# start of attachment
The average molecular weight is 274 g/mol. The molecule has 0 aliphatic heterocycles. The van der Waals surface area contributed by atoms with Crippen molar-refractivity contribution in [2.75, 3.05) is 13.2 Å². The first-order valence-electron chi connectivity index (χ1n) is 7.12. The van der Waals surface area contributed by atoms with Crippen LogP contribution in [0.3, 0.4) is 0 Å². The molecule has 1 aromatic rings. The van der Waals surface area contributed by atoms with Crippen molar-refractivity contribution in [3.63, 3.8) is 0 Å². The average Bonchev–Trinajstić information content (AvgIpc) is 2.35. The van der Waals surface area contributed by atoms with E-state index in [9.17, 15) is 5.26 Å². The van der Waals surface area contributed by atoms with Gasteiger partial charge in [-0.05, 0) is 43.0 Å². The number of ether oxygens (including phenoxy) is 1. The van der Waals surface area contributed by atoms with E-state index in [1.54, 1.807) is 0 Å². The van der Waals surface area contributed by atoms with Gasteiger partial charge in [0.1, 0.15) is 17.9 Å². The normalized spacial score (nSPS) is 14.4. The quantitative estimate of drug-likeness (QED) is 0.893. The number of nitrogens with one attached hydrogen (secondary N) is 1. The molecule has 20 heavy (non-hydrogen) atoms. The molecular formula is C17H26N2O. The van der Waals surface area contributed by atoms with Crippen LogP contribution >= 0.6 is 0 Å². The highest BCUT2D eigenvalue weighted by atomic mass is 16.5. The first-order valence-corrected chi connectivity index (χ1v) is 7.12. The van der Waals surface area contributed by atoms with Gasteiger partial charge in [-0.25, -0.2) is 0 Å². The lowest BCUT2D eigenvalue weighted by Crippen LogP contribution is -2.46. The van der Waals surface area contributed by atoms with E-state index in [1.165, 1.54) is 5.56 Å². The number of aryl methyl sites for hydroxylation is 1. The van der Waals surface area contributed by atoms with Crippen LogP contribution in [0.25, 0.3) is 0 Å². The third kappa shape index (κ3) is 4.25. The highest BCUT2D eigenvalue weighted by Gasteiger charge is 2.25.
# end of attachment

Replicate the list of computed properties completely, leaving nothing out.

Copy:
The average molecular weight is 274 g/mol. The molecule has 0 aliphatic heterocycles. The van der Waals surface area contributed by atoms with Crippen molar-refractivity contribution in [2.75, 3.05) is 13.2 Å². The first-order valence-electron chi connectivity index (χ1n) is 7.12. The van der Waals surface area contributed by atoms with Crippen LogP contribution in [0.3, 0.4) is 0 Å². The molecule has 1 aromatic rings. The van der Waals surface area contributed by atoms with Crippen molar-refractivity contribution in [3.63, 3.8) is 0 Å². The average Bonchev–Trinajstić information content (AvgIpc) is 2.35. The van der Waals surface area contributed by atoms with E-state index in [9.17, 15) is 5.26 Å². The van der Waals surface area contributed by atoms with Gasteiger partial charge in [-0.05, 0) is 43.0 Å². The number of ether oxygens (including phenoxy) is 1. The van der Waals surface area contributed by atoms with E-state index in [1.54, 1.807) is 0 Å². The van der Waals surface area contributed by atoms with Gasteiger partial charge in [0.1, 0.15) is 17.9 Å². The normalized spacial score (nSPS) is 14.4. The quantitative estimate of drug-likeness (QED) is 0.893. The number of nitrogens with one attached hydrogen (secondary N) is 1. The molecule has 20 heavy (non-hydrogen) atoms. The molecular formula is C17H26N2O. The van der Waals surface area contributed by atoms with Crippen LogP contribution >= 0.6 is 0 Å². The highest BCUT2D eigenvalue weighted by atomic mass is 16.5. The first-order valence-corrected chi connectivity index (χ1v) is 7.12. The van der Waals surface area contributed by atoms with Gasteiger partial charge in [-0.25, -0.2) is 0 Å². The lowest BCUT2D eigenvalue weighted by Crippen LogP contribution is -2.46. The van der Waals surface area contributed by atoms with E-state index in [1.165, 1.54) is 5.56 Å². The number of aryl methyl sites for hydroxylation is 1. The van der Waals surface area contributed by atoms with Crippen LogP contribution in [0.25, 0.3) is 0 Å². The third kappa shape index (κ3) is 4.25. The highest BCUT2D eigenvalue weighted by Gasteiger charge is 2.25.